Andy's fingers ached as she attempted to cup Miranda's cheek. She groaned in frustration, wanting nothing more than to touch the woman who had all but saved her life.

"Let me," Miranda mumbled, taking Andy's hand on her own. She pressed it above Andy's head and kissed her once more, her mouth searching and taking more. Always more.

Andy's head spun. The goosebumps that had broken her skin the minute the rain hit her body returned and she shivered. Miranda bit her lip and, without hesitation, slid her hand into Andy's pants.

The second Miranda's fingers touched her sex, she felt on fire. She spread her legs, gasping as Miranda simultaneously stroked her clit and began to grind her hips against Andy's thigh. Miranda's motions were frenzied; she kissed and stroked and rocked as if she'd die without it.

"You can't--unh--leave--me--" Miranda gasped, sucking Andy's bottom lip into her mouth. "Not again."

"I'm here," whispered Andy, arching her hips into Miranda's hand. Her undulation forced her thigh further between Miranda's and the other woman moaned.

Miranda's fingers worked furiously, fumbling through Andy's slick folds with a discombobulated sort of focus. It was clear that Miranda had never done this before and the knowledge gave Andy a surge of pleasure that she'd been the one to ignite an unbridled passion in New York's Ice Queen. She was obscenely wet and, as Miranda began to make short, quick gasps in her ear, she knew she was on the verge of coming.

"M'randa…I'm--ooh--I'm gonna---yes--I'm gonna--" Before Andy could tell Miranda just what she was about to do, she did it. She came with a loud cry, her body convulsing in sharp, quick pulses. Her entire body tensed and released with such a force that she felt completely drained. As her body shook, Miranda let go. She drove her hips hard against Andy's thigh, riding it until she came with a strangled cry that sounded remarkably like 'Andy.'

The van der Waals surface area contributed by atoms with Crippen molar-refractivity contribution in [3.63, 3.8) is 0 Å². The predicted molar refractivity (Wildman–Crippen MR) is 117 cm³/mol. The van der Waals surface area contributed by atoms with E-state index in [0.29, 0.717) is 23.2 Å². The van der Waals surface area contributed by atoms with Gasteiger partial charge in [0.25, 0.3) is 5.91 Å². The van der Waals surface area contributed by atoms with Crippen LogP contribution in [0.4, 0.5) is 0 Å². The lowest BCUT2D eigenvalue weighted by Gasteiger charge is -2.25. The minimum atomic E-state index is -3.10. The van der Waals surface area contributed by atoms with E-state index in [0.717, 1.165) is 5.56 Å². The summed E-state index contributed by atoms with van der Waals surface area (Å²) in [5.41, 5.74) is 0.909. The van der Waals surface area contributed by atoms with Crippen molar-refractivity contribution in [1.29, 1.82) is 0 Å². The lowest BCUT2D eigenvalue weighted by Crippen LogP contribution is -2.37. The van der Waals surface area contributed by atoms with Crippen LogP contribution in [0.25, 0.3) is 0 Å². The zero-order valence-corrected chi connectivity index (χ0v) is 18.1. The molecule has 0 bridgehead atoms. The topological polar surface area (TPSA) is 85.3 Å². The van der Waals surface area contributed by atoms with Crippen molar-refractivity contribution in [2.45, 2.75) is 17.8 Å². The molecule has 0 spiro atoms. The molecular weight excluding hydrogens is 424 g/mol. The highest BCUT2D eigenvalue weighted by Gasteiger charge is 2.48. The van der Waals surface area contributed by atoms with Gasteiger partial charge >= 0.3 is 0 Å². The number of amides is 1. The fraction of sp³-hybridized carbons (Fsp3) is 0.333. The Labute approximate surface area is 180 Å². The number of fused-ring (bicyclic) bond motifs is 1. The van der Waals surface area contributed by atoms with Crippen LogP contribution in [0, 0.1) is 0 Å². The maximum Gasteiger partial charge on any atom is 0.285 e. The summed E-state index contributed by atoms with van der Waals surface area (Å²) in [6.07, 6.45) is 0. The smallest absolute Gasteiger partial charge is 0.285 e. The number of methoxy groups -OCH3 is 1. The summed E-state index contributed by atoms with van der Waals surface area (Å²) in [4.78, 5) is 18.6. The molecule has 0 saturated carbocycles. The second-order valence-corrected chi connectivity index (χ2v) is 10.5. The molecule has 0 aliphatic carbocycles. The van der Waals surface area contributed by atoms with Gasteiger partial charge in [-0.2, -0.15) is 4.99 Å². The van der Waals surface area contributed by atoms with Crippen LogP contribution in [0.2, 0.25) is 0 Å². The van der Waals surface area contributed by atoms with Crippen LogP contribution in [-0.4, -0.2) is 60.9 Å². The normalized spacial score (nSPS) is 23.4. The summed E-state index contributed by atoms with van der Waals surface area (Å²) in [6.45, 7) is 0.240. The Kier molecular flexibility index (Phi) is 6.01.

Both women breathed deeply. Andy's chest burned, her lungs attempting to accommodate the much needed air from having previously only come in slow, shallow breaths. Miranda, on the other hand, was exhaling sharply against her neck. Andy shivered.

"Are you still cold?"

"Not so much anymore."

Miranda's lips twitched against Andy's neck. She wondered if she was smiling. "Good. You should get some sleep."

"What about you?"

"I'm not the one who frolicked about in an ice storm."

"I wasn't frolicking. I was following a lead."

"And look at where it got you."

"I can't really say that I mind." Andy looked up at Miranda, holding her breath.

Miranda's face was blank for a moment before she smiled. "Nor can I."

Andy wiggled her fingers through Miranda's hair.

She felt warm.

She felt alive.